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Willie calculatingly approaches Parritt, offering his legal services for the trial that most certainly awaits him. Parritt protests his innocence, once again primarily to Larry. Larry attempts to silence him, refusing to pass judgment. Asking for a drink, Larry superstitiously laughs that Death is certainly the Iceman Hickey has called forth.
Mosher and McGloin appear, pledging to return to their jobs. Like the others, they nearly brawl in the course of deriding each other's pipe dreams. A gaudy Cora enters to fetch Chuck. She invites the group to the wedding, but they remain sunk their own apprehensions. They leave hastily to avoid Hickey.
Hope and Jimmy then appear with Hickey on their heels. Both put forth a show of self-assurance but look like condemned men. Hickey chides them against postponing the day's events. One must kill the tomorrow dream to make peace with oneself. Hickey prods the rest of the group out of the saloon. Jimmy makes a last attempt at putting of his visit to the newspaper until tomorrow but to no avail. He tosses his drink at Hickey in futile fury and bursts out the door.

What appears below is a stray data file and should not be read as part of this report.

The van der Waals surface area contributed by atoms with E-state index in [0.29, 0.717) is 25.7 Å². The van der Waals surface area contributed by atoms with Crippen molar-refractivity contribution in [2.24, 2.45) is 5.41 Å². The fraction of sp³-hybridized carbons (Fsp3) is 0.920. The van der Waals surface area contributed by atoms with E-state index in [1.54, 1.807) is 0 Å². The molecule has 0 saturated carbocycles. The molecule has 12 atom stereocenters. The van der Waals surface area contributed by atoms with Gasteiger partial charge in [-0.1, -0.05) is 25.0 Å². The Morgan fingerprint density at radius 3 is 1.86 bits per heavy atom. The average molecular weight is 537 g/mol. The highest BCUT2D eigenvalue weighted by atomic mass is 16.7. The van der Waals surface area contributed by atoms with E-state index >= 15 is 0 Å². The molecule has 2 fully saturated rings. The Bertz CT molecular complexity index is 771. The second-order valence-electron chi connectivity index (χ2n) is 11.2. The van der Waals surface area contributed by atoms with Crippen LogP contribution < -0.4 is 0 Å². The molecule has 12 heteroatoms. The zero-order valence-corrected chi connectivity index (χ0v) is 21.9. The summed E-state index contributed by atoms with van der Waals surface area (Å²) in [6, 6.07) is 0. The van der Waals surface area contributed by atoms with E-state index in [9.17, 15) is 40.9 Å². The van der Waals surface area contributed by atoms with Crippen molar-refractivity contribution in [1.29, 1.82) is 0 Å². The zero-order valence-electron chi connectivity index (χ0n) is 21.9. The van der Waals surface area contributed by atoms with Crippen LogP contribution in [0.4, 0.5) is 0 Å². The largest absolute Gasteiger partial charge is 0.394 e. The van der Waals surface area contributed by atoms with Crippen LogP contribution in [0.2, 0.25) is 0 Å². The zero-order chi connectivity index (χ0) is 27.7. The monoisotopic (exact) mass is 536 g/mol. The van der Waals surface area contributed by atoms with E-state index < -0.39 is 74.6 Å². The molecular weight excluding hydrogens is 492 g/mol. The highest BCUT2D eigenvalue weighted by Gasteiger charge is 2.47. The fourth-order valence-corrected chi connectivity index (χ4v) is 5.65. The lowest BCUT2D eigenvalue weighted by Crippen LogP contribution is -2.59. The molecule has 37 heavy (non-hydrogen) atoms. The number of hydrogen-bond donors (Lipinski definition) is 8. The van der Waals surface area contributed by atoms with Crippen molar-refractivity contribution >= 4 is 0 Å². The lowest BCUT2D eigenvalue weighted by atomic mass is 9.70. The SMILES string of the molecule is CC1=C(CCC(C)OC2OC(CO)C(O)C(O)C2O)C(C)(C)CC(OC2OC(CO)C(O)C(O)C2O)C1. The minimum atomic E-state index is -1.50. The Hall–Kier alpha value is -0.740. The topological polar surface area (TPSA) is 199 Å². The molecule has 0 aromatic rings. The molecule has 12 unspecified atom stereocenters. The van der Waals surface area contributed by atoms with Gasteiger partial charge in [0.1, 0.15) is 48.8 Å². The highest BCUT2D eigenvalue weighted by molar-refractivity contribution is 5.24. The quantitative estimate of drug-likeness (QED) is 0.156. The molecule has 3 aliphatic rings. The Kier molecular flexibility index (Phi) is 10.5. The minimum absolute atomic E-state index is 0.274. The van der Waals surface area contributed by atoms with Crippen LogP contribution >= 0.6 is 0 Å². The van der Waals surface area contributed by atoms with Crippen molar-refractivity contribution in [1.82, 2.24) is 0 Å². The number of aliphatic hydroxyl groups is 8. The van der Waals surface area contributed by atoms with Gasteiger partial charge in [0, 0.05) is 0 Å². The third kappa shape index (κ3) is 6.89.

Hickey now fixes on Hope. Though Hope expresses misgivings about the cars outside and how his excursion might disgrace Bess's memory, Hickey remains relentless in disabusing him of his illusions. Hope storms out while Rocky watches on in excitement.
Hickey turns on the embittered Larry. Larry admits with self-loathing that his drinking and posture of detachment only conceal his fear of death. Parritt cheers Hickey on. Hickey again insists that the two men, Parritt and Larry, must settle with each other.
Rocky, who has been at the window, announces in disgust that Harry is coming back. Hope returns and pleadingly insists that an automobile almost ran him over. Only Larry will assent to his lie. Hope collapses within himself, feeling like a corpse. He turns to Hugo to offer him a drink and Hugo rouses himself and observes that Hope looks dead. He feels the same. Harry begins to drink.
Hickey is the personification of alcohol in The Iceman Cometh. If you are not well-versed in the traits of the disease of alcoholism, you will miss this plot device. It takes Hickey a long time to arrive (not until the 2nd Act), because the barflys are dying for a drink, and they are all too broke to afford to buy booze themselves, so the wait seems interminable. When Hickey arrives, he is fresh and clean, and full of promise of a better future. He promises freedom from failure and a complete change of mind so that ... Read more→
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